Total vehicles sales in the country will this year decline by 13,9% on the back of the ongoing liquidity crisis and weak economic growth, a Fitch Group research company has revealed.
Sales for new vehicles were down 7% in 2016 to 3 393 units attributed to an increase in imported second-hand vehicles.
BMI Research in its Zimbabwe auto sectors report said 2017 is going to be another difficult year for the Zimbabwean automotive sector.
“We expect 2017 to be another difficult year for the Zimbabwean autos sector as the country’s ongoing liquidity crisis and weak economic growth outlook results in a fall of 13,9% in total vehicle sales,” BMI said in its report.
The country is currently having challenges with depleted nostro accounts which have resulted in difficulties having business deals outside the country.
According to the research, total vehicle sales are estimated to reach 24 000 units in 2017 and go further down to 20 000 in 2021 as the economy continues on a downward trend.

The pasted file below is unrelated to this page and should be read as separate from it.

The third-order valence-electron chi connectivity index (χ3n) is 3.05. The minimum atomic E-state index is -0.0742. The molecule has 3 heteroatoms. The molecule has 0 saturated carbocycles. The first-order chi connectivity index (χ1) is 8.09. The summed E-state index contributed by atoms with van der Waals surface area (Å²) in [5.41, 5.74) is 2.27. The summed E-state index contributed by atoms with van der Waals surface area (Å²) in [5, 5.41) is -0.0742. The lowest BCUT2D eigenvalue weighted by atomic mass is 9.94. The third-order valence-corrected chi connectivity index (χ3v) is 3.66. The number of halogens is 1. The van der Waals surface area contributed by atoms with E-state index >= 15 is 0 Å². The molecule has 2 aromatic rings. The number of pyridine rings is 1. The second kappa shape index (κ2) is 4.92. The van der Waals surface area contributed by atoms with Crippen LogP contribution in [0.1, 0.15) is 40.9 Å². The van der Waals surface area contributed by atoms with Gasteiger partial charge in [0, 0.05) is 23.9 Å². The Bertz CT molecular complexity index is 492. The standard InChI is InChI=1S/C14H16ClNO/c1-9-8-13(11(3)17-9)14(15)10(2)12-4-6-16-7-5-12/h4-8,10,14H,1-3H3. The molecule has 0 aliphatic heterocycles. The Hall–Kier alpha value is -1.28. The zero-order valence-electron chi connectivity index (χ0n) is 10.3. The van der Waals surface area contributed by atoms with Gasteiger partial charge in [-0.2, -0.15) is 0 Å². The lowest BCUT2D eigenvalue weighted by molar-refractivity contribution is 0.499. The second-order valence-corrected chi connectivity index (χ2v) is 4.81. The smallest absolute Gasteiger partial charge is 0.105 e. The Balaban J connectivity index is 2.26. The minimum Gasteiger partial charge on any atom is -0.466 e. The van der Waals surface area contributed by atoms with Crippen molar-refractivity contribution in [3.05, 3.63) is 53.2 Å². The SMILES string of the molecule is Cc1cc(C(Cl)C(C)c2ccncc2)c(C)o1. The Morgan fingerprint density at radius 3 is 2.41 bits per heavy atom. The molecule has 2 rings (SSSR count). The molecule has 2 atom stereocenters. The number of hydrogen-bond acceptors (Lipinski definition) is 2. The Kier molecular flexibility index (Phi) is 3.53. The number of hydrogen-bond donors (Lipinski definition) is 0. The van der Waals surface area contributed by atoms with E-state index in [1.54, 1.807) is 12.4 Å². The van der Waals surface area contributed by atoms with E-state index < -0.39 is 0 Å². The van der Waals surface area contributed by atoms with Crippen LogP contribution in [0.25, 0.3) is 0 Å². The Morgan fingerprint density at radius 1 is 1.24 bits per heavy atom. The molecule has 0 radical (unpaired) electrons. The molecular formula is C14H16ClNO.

According to BMI, this ongoing US dollar shortage will continue to restrict the ability of households and businesses to source cash to pay for imported vehicles.
In seven months to August 2017, vehicle sales fell 10,4 %.
The Fitch company said the fall in private consumption growth will lead to a decline in household spending on both new and used cars. However an improvement in construction will slightly increase commercial vehicle sales.
“An uptick in construction sector activity will provide some relief to the commercial vehicle segment,” BMI said.
Overally weak domestic demand put downward pressure on vehicle sales growth. Muted growth in the infrastructure sector and an uncertain mining environment have been constraining commercial vehicle sales growth.
The state of the business environment and outlook, as well as the poor business environment is also expected to choke domestic vehicle production.
Last year, the Zimbabwe Revenue Authority said 6 000 vehicles were imported into the country in the first quarter of 2015.